IE 11 Not Supported

For optimal browsing, we recommend Chrome, Firefox or Safari browsers.

Gartner's Cost-Cutting Tactics in Data Management and Integration

Nine areas where CIOs can significantly reduce costs.

To cope with a tightening economic environment, businesses should prepare now for cutting IT costs, and the data management discipline is one area that affords numerous opportunities for reducing and controlling costs, according to Gartner.

"When aiming to optimize costs in data management and integration initiatives, it is critical to know what steps to take and where significant savings can be realized while maintaining success in these projects," said Ted Friedman, vice president and distinguished analyst at Gartner. "In most cases, the cost of implementing the steps will be far outweighed by the savings that can be realized."

Gartner identified nine key areas in which CIOs can significantly reduce costs during 2008 as they continue to support data management and integration-related initiatives:

Perform Operational Database Consolidation -- Through consolidation of redundant databases and database workloads, organizations have the opportunity to positively impact costs. In the typical large enterprise, these cost components can range in aggregate from hundreds of thousands of dollars to millions of dollars. Consolidation activities can potentially reduce these costs by 10 percent to 25 percent or more in some cases.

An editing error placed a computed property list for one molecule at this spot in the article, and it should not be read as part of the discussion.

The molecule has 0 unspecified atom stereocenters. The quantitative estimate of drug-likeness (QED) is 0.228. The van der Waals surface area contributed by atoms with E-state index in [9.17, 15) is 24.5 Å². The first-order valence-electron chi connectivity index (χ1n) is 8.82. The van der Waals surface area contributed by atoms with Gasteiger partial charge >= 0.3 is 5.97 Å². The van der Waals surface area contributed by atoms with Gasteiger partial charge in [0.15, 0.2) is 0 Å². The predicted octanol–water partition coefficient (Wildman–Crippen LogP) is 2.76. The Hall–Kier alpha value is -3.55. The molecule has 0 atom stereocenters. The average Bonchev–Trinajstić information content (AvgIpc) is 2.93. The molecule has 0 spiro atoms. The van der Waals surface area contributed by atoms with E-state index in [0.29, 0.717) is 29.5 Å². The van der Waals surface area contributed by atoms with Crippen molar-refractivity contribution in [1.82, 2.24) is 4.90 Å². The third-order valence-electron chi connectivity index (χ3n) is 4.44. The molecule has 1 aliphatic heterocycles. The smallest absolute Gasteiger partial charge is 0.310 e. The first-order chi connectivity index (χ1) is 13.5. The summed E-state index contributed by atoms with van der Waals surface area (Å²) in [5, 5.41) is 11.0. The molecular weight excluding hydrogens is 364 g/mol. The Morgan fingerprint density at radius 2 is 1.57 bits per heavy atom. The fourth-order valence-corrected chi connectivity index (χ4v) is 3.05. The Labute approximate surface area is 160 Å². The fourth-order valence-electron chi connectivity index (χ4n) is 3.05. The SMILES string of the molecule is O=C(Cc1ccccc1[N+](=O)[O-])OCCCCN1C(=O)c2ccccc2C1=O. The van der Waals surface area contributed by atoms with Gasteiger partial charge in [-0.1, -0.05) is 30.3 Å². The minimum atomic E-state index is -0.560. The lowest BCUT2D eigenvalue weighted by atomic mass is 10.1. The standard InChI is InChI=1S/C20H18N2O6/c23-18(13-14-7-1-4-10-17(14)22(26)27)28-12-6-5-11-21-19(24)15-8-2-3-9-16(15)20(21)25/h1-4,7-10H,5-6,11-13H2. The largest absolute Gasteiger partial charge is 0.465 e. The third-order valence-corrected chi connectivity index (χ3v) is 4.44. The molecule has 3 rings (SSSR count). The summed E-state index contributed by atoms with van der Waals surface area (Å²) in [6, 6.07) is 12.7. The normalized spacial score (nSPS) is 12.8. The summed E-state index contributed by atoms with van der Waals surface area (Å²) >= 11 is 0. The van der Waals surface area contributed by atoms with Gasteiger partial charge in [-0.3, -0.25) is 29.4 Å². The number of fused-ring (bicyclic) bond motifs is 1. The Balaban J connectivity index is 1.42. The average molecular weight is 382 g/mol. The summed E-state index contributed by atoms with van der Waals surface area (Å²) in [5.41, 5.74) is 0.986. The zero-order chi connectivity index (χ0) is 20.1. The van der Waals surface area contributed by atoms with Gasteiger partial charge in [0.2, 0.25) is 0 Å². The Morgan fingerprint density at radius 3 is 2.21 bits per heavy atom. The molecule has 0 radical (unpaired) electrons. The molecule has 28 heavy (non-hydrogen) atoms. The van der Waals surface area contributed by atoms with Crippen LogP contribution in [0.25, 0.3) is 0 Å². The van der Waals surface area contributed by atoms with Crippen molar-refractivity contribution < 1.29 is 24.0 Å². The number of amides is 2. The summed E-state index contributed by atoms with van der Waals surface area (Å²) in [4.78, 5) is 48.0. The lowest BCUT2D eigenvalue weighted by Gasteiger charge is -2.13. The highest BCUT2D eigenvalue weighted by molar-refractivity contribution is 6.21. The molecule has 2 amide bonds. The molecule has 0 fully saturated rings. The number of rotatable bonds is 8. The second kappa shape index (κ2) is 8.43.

Optimize Data Integration Tools Licensing -- Large organizations tend to have multiple tools and techniques that they use to achieve data integration goals. Through consolidation of overlapping and redundant tools, organizations can reduce software license and maintenance costs associated with data integration tools, while also enabling a lower investment in acquiring and maintaining the skills to operate the tools. With typical investment in data integration tools falling in the range of $200,000 to $500,000 for software licensing and $50,000 to $100,000 for annual maintenance, organizations can achieve software cost savings of $250,000 or more through consolidating tools or replacing tools with lower-cost options.

Leverage Established Data Structures and Data Integration Process -- Development of databases and data integration processes consumes a significant amount of time and effort. Traditionally, most organizations have been poor at achieving leverage and reuse of the data-related assets that they have built in the past. By forcing project teams to prove they cannot leverage established artifacts before endeavoring to create new ones, organizations can significantly reduce the costs of implementation efforts by dramatically increasing levels of reuse.

Perform Data Mart Consolidation -- Consolidating siloed data marts into a single data warehouse or into a smaller set of marts, delivers the same types of benefits as operational database consolidation, but also reduces cost and complexity of the data integration processes feeding the marts. By streamlining these data integration processes, organizations can save approximately 50 percent of the total cost allocated to supporting their disparate data marts if they consolidate those marts into an application-neutral data warehouse.

Enforce Standards to Foster Reuse and Agility -- Gartner sees a significant trend toward organizations enforcing corporate standards for the use of tools (database management systems, data integration and data quality tools), schema design, naming conventions and various other dimensions of data management, which increases the ability of teams to collaborate and increases agility by enabling easier re-allocation of personnel across teams. These advantages reduce costs of implementation efforts while also allowing the organization to reduce skills and training costs since there are fewer skill sets to be supported.